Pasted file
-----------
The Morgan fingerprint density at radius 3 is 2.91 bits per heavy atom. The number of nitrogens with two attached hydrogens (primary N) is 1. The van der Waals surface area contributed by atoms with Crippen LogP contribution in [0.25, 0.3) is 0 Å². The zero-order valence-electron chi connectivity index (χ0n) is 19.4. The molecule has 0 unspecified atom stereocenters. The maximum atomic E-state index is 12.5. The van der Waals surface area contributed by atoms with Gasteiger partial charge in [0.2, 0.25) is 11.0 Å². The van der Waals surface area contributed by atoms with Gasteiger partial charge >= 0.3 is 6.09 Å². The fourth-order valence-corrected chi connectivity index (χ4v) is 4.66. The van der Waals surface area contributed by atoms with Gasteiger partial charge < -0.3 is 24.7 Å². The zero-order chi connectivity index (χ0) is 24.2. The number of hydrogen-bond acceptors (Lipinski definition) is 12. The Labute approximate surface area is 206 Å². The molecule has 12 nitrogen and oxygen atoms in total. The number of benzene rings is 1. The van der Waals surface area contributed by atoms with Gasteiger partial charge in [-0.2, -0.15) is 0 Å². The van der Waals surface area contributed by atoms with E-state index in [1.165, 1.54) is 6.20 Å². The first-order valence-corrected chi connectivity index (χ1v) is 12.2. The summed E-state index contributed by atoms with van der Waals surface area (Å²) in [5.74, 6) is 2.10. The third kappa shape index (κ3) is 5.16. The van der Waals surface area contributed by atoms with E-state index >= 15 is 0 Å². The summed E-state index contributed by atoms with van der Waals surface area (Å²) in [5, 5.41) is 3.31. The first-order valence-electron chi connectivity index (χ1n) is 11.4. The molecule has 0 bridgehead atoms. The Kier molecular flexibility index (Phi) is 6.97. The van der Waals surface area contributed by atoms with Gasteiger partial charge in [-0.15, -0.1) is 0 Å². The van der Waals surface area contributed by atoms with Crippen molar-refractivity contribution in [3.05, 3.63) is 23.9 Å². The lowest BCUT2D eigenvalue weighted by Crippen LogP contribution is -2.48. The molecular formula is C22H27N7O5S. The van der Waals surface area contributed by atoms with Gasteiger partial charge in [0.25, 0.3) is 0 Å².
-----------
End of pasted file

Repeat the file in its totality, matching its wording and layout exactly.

The Morgan fingerprint density at radius 3 is 2.91 bits per heavy atom. The number of nitrogens with two attached hydrogens (primary N) is 1. The van der Waals surface area contributed by atoms with Crippen LogP contribution in [0.25, 0.3) is 0 Å². The zero-order valence-electron chi connectivity index (χ0n) is 19.4. The molecule has 0 unspecified atom stereocenters. The maximum atomic E-state index is 12.5. The van der Waals surface area contributed by atoms with Gasteiger partial charge in [0.2, 0.25) is 11.0 Å². The van der Waals surface area contributed by atoms with Gasteiger partial charge >= 0.3 is 6.09 Å². The fourth-order valence-corrected chi connectivity index (χ4v) is 4.66. The van der Waals surface area contributed by atoms with Gasteiger partial charge < -0.3 is 24.7 Å². The zero-order chi connectivity index (χ0) is 24.2. The number of hydrogen-bond acceptors (Lipinski definition) is 12. The Labute approximate surface area is 206 Å². The molecule has 12 nitrogen and oxygen atoms in total. The number of benzene rings is 1. The van der Waals surface area contributed by atoms with Gasteiger partial charge in [-0.2, -0.15) is 0 Å². The van der Waals surface area contributed by atoms with E-state index in [1.165, 1.54) is 6.20 Å². The first-order valence-corrected chi connectivity index (χ1v) is 12.2. The summed E-state index contributed by atoms with van der Waals surface area (Å²) in [5.74, 6) is 2.10. The third kappa shape index (κ3) is 5.16. The van der Waals surface area contributed by atoms with E-state index >= 15 is 0 Å². The summed E-state index contributed by atoms with van der Waals surface area (Å²) in [5, 5.41) is 3.31. The first-order valence-electron chi connectivity index (χ1n) is 11.4. The molecule has 0 bridgehead atoms. The Kier molecular flexibility index (Phi) is 6.97. The van der Waals surface area contributed by atoms with Gasteiger partial charge in [-0.15, -0.1) is 0 Å². The van der Waals surface area contributed by atoms with Crippen molar-refractivity contribution in [3.05, 3.63) is 23.9 Å². The lowest BCUT2D eigenvalue weighted by Crippen LogP contribution is -2.48. The molecular formula is C22H27N7O5S. The van der Waals surface area contributed by atoms with Gasteiger partial charge in [0.25, 0.3) is 0 Å².